The JetBlue Brand Index and Putting Some Skin in the Branding Game

Amy_C_-_2_144_188_c1Amy Curtis McIntyre, the founding CMO of JetBlue, and a guest speaker at last week’s Google B to B Summit in New York, unveiled a new barometer to measure the appeal of your brand. I called it the JetBlue Index in the title of the post, but to give credit where credit is due, it should be called the Curtis-McIntyre Index. Basically, this is how it works:

“If people steal your shit, your brand is in good shape”

Amy was talking about some of the things they introduced through her time with JetBlue, like inflight yoga cards and other promotional materials, and how they had to keep ordering new ones because people kept stealing them. After getting a few complaints from other top execs, she said, “Let me get this right. We produce these things to get people’s attention. People like them so much they actually steal them. And you’re telling me this is a bad thing? Give me the damn phone. I’ll order as much of this shit as people can jam in their purse.” (I probably paraphrased, but I think I got the intent right).

Advertising is all about connecting your internal message with an external audience. If you do it well, it might catch some attention. If you do it extraordinarily well, people might talk about it. If you hit it out of the park, people actually want to keep it. JetBlue hit a home run. It means people felt so strongly about the brand and the message resonated so strongly with them, they had to take it. This is the ultimate challenge. Build a brand message that people use as an indentity badge. Give them something with your brand on it that people can hold up and say, “see, this is me. This is what I’m about.”

So, taking that to the next step, as part of the BrandSense Survey conducted by Martin Lindstrom and Millward Brown, they actually asked people the brand they were most likely to get tattooed on them. This is the ultimate alignment with brand, a permanent brand badge. It’s literally putting some skin in the game.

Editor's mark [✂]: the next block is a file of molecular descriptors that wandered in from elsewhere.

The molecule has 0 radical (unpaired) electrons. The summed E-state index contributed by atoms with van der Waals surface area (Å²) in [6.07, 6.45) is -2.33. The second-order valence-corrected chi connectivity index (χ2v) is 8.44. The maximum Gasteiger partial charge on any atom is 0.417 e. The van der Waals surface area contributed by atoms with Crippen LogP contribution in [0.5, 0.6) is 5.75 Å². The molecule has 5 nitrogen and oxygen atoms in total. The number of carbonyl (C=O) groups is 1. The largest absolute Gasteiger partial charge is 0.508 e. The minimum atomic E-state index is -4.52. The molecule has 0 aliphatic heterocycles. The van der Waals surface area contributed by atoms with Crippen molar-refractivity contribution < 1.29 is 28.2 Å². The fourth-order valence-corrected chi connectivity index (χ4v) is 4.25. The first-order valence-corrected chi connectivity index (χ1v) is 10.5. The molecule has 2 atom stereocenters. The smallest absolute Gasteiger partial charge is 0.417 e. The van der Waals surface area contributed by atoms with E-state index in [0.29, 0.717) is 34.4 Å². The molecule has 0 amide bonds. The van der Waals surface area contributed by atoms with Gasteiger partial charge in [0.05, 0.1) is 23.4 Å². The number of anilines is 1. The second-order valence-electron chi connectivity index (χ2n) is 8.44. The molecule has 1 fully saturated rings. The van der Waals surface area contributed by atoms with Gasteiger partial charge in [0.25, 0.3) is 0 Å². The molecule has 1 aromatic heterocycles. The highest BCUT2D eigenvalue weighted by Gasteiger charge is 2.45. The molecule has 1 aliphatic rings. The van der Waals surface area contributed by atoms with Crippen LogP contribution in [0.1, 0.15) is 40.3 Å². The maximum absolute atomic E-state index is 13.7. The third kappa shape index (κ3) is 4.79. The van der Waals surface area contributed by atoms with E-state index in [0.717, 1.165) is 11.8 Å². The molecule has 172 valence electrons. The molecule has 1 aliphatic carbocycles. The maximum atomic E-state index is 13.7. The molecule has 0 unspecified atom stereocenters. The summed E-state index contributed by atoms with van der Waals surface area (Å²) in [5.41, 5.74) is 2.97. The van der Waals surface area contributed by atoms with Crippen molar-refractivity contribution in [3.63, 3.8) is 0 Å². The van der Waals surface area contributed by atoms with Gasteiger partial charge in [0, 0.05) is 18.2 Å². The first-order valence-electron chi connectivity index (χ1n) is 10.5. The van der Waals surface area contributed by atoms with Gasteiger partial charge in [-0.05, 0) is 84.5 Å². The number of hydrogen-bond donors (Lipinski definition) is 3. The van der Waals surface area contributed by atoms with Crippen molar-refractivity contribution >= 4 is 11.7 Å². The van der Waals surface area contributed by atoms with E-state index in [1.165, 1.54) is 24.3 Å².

Here were the top “tattoo” brands

Tattoo Brands – Millward Brown Brand Sense Survey

Brand

Percent

Harley Davidson

18.9

Disney

14.8

Coca-Cola

7.7

Google

6.6

Pepsi

6.1

Rolex

5.6

Nike

4.6

Adidas

3.1

Absolut Vodka

2.6

Nintendo

1.5

Okay, Harley I can understand. Even Disney. But Google? I guess it just shows how important search is to our lives. But more importantly, each of these brands says something about the people that choose to become brand advocates. They’re like personality short hand. If I have a Harley tattoo, you probably know more about me just by knowing that. Likewise with Rolex or Absolut Vodka. Personally, I wouldn’t be going out of my way to spend quality time with any of these individuals, but at least they warned my by tattooing a sign saying “I’m a dickhead” where I can see it, saving me the trouble and time of finding out for myself.

I had a friend in college who used to say he could know everything he needed to know about a person just by knowing what their favorite Beatle was (he was a John Lennon himself). Much as we all like to think we’re complex and multi-dimensional, it’s surprising how such big parts of our personalities fall so easily into common “buckets”. The first time I did a Myers-Briggs test I was a little spooked out by the whole process.

So..I asked myself. Is there a brand I feel that strongly about? Not really, but then, I’m a very complex individual. I might need two tattoos.

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